Modified seed tree harvest visible in top left of photo. The proximity to the wetland in the top right likely helped influence the number of species present. Photo by William Kallesser
(by Steve Kallesser for Gracie & Harrigan Consulting Foresters, Inc.)
In 2012, Gracie & Harrigan discussed the USDA NRCS‘s Working Lands For Wildlife (WLFW) program with several of our clients. In our area, WLFW funds projects to improve habitat for either golden-winged warbler or bog turtle on private lands. Three client properties (two of which are leased by the Hudson Farm Club) accepted proposals to conduct habitat work to benefit golden-winged warbler and “other species sensitive to canopy closure.” In 2013, the first modified seed tree harvest was conducted on the Hudson Farm Club properties, followed by harvests at Camp No-Be-Bo-Sco (owned and operated by the Northern NJ Council, BSA) and elsewhere on the Hudson Farm Club properties in 2014.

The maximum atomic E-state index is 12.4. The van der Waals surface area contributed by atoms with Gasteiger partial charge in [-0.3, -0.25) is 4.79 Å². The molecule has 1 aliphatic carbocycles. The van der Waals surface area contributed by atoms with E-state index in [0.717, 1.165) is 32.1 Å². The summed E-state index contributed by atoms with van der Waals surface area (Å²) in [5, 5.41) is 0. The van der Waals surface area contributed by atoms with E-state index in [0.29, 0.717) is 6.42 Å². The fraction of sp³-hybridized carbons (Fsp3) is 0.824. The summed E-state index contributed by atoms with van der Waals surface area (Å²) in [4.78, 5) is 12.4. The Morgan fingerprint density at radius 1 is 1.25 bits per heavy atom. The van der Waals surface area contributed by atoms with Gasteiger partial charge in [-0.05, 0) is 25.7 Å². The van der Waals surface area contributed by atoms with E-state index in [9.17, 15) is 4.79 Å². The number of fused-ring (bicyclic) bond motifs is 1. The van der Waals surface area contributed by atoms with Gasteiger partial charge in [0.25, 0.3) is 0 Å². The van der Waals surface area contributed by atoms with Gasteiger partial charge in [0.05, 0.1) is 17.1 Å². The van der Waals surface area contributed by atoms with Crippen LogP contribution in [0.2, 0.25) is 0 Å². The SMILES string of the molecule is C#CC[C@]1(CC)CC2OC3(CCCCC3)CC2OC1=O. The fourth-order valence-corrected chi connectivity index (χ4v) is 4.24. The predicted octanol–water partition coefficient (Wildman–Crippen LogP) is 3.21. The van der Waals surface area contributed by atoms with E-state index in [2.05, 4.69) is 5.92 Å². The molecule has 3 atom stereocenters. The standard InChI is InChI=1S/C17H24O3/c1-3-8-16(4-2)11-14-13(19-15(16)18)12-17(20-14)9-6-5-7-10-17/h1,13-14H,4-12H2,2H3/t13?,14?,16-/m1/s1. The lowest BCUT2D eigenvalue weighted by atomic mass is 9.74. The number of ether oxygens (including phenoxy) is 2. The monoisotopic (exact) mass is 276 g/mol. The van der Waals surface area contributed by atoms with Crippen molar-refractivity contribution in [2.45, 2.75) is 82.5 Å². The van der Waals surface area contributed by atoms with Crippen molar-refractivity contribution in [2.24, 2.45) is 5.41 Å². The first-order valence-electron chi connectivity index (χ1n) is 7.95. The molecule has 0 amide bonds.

This May and June, the sites were surveyed for bird species by the DEP Division of Fish & Wildlife’s Endangered and Nongame Species Program. The 2013 harvest area on the Hudson Farm contained 34 different bird species, of which 16 are species of special concern, regional concern, or uncommon. The 2014 harvest area on Hudson Farm contained 34 different bird species, of which 15 are species of special concern, regional concern, or uncommon. At Camp No-Be-Bo-Sco, 31 different bird species were identified, of which 17 are species of special concern, regional concern, or uncommon.
Two items of note. (1) These sites are remarkable because they were not necessarily supposed to be attractive to species that require young forest until about 5 years after harvest. To see species — especially forest ground-nesting birds such as black-and-white warbler — using sites that are barely 2 years post-harvest hopefully means that we are doing something right. The site had some advance regeneration, but also a dense carpet-like layer of lowbush blueberry with some highbush blueberry that has responded well post-harvest. (2) Given golden-winged warbler’s preference for young forest within a larger forested matrix, there was some concern regarding these harvests and avoidance of the harvest areas by forest interior birds. Interestingly enough, one of the few species that was observed at all three harvest areas was scarlet tanager, a forest interior bird.